I think I was either rewatching or reflecting on the episode “Dragon Quest” and taking note of the sequence where Twilight goes through her entire library to find information on dragons for Spike, only to come up empty-hoofed. I remember thinking, “Wow, ponies know nothing about dragons, yet Twilight’s had one in her care for years. That’s incredibly risky, I mean what if Spike got really sick or something?” And that’s when it clicked, it was literally like a switch was turned on in my brain. The idea slowly began taking shape: a way to explore the relationship between them, a way to make this a lesson Twilight could learn, a way to work in the rest of the Mane 6 so they came together like a family, and a way to write all of this in such a way that it could feasibly slip right into the canon of the show.
Did you run into any tough spots or challenges when writing Fire Spores?
I wanted to make a conscious goal for myself to write it in the style of an episode, to find a balance between lightheartedness and drama while staying true to the essence of the characters. And that, not surprisingly, proved to be the hardest task of all. I still think it turned out a little more drama-heavy than I wanted it to, but it seems to work within the overall frame of the story.
Another tough spot was giving each of the Mane 6 a moment to shine. I understand now more than ever how tough it must be for the show writers when they have an ensemble episode to pen. I knew Fluttershy was going to play a significant role, I knew Rarity and Twilight—the two most important ponies in Spike’s life—needed a moment together, and I knew this all needed to flow together into a sort of climax. Creating the puzzle pieces was easy, it was making them all fit that was the challenge.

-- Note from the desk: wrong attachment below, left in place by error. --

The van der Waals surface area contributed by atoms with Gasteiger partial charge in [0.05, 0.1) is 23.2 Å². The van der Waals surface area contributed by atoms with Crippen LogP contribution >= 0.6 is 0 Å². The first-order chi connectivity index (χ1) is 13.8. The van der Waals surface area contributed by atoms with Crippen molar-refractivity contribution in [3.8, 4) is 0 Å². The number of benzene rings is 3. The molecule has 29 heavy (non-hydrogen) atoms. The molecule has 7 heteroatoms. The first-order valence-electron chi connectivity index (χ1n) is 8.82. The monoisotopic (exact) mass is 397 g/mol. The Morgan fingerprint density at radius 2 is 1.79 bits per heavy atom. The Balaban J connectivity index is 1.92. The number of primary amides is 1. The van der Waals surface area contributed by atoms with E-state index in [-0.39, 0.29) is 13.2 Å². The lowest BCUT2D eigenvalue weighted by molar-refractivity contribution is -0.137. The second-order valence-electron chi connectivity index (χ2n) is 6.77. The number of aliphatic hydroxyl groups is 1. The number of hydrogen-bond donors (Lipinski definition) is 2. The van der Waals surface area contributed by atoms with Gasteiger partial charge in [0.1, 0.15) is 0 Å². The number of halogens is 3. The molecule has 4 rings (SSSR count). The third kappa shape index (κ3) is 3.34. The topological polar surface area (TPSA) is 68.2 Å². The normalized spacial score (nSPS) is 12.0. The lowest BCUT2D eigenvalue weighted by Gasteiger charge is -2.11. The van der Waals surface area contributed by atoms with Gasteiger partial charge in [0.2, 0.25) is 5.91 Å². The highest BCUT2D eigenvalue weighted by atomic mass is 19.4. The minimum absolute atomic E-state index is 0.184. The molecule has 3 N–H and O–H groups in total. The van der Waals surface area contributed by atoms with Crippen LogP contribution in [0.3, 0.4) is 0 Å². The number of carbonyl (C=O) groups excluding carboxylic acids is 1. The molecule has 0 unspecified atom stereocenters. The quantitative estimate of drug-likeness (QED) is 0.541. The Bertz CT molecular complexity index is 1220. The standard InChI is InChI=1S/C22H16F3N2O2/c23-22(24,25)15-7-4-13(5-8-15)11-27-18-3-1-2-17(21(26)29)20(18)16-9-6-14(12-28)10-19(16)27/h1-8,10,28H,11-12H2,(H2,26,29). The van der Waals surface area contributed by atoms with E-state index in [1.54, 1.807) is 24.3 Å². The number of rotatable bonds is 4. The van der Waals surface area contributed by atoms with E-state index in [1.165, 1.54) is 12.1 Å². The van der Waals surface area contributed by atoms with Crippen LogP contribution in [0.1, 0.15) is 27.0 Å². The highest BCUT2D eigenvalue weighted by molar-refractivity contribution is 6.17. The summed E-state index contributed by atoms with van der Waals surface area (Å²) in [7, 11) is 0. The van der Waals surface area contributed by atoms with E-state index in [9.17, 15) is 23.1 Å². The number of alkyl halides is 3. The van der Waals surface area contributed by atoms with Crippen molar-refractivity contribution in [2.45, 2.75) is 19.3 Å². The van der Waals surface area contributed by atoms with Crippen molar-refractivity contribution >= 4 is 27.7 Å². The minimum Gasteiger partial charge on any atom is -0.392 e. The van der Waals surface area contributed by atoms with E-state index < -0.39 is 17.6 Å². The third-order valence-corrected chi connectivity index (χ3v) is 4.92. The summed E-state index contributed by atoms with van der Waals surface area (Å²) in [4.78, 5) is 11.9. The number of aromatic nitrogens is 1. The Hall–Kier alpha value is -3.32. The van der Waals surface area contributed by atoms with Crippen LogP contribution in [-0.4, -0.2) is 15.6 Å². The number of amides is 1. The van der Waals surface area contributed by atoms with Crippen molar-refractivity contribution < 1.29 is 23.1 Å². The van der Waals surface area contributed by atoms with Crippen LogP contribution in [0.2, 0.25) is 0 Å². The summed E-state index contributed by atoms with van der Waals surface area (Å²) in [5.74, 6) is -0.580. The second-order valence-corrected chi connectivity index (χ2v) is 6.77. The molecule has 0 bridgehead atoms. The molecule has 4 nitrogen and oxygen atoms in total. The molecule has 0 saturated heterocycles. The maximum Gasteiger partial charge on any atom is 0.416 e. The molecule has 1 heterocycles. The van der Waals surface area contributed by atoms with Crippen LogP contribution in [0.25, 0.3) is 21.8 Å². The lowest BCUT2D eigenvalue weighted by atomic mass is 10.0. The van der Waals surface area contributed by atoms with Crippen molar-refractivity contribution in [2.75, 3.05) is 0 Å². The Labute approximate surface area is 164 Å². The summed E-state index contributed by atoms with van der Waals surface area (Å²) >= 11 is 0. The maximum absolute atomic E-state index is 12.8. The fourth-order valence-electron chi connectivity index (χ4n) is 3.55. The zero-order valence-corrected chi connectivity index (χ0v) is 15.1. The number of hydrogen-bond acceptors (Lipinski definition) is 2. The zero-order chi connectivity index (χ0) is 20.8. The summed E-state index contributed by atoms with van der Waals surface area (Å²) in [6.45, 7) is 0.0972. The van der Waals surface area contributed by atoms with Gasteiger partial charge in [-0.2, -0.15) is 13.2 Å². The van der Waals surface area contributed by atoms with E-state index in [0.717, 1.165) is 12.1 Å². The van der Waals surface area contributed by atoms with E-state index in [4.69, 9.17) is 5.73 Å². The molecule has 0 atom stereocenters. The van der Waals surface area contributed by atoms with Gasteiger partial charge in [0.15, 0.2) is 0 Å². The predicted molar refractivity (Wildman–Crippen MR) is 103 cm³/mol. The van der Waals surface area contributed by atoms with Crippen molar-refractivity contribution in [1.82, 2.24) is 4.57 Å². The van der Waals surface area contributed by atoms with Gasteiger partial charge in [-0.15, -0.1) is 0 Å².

When you set out to write Fire Spores, did you have any specific messages or themes in mind?
A lot of people have commented that this story made them cry—and believe it or not, that wasn’t my original intention. It was a direct result of the unfolding story. It got to the point where the characters in their own voices were writing the story for me, and before I knew it I was in the thick of an incredibly emotional and devastating scene. Although there were moments, such as Twilight’s shattered reaction, that I actually did draw from personal experience. Nevertheless, the fact that the story evoked such an emotional response from so many people does make me happy and feel like I’ve accomplished something worthwhile.
But as far as what I actually intended, it was to drive home the fact that we really cannot afford to take people in our lives for granted, no matter how long we have known them. At any moment they can be snatched from us by forces beyond our control, and it’s important to cherish the time that we do have with them. I went in knowing beyond a doubt that this was going to be the moral, the letter Twilight wrote to her mentor at the end of it all, and that it is indeed one of the hardest lessons she could ever learn about friendship.
Where can readers drop you a line?
At my Fimfiction account, applecinnamonspice! Feel free to leave me a PM or comment, feedback of any kind is always appreciated!
Is there anything else you’d like to add?
Continue to be the awesome fan community that you are. Create, express, enjoy each other’s company and enjoy the show that brought us all here in the first place. There truly is nothing else like this fandom, so let’s continue to make it thrive together.
Also, the girls in this community need to be more vocal. C’mon ladies!